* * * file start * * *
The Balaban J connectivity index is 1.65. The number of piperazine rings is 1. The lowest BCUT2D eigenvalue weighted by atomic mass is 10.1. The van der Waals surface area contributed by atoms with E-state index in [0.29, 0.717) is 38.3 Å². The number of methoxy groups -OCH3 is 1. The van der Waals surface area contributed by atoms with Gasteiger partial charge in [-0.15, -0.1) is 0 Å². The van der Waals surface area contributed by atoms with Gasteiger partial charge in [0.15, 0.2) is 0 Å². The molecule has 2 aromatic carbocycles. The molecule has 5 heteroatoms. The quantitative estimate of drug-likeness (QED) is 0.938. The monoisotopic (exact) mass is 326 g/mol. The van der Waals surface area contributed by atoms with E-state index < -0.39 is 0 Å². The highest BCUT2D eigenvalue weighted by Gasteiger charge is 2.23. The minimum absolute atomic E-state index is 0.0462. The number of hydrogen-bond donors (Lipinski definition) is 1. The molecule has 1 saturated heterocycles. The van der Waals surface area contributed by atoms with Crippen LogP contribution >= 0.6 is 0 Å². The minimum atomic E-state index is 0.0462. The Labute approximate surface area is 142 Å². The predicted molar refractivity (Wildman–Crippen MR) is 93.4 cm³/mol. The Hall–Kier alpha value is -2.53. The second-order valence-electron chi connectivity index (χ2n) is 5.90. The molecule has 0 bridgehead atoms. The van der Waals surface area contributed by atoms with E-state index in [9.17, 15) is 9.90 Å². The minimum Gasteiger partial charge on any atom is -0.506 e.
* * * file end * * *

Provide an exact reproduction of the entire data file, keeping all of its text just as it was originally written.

The Balaban J connectivity index is 1.65. The number of piperazine rings is 1. The lowest BCUT2D eigenvalue weighted by atomic mass is 10.1. The van der Waals surface area contributed by atoms with E-state index in [0.29, 0.717) is 38.3 Å². The number of methoxy groups -OCH3 is 1. The van der Waals surface area contributed by atoms with Gasteiger partial charge in [-0.15, -0.1) is 0 Å². The van der Waals surface area contributed by atoms with Gasteiger partial charge in [0.15, 0.2) is 0 Å². The molecule has 2 aromatic carbocycles. The molecule has 5 heteroatoms. The quantitative estimate of drug-likeness (QED) is 0.938. The monoisotopic (exact) mass is 326 g/mol. The van der Waals surface area contributed by atoms with E-state index < -0.39 is 0 Å². The highest BCUT2D eigenvalue weighted by Gasteiger charge is 2.23. The minimum absolute atomic E-state index is 0.0462. The number of hydrogen-bond donors (Lipinski definition) is 1. The molecule has 1 saturated heterocycles. The van der Waals surface area contributed by atoms with Crippen LogP contribution >= 0.6 is 0 Å². The minimum atomic E-state index is 0.0462. The Labute approximate surface area is 142 Å². The predicted molar refractivity (Wildman–Crippen MR) is 93.4 cm³/mol. The Hall–Kier alpha value is -2.53. The second-order valence-electron chi connectivity index (χ2n) is 5.90. The molecule has 0 bridgehead atoms. The van der Waals surface area contributed by atoms with E-state index in [9.17, 15) is 9.90 Å². The minimum Gasteiger partial charge on any atom is -0.506 e.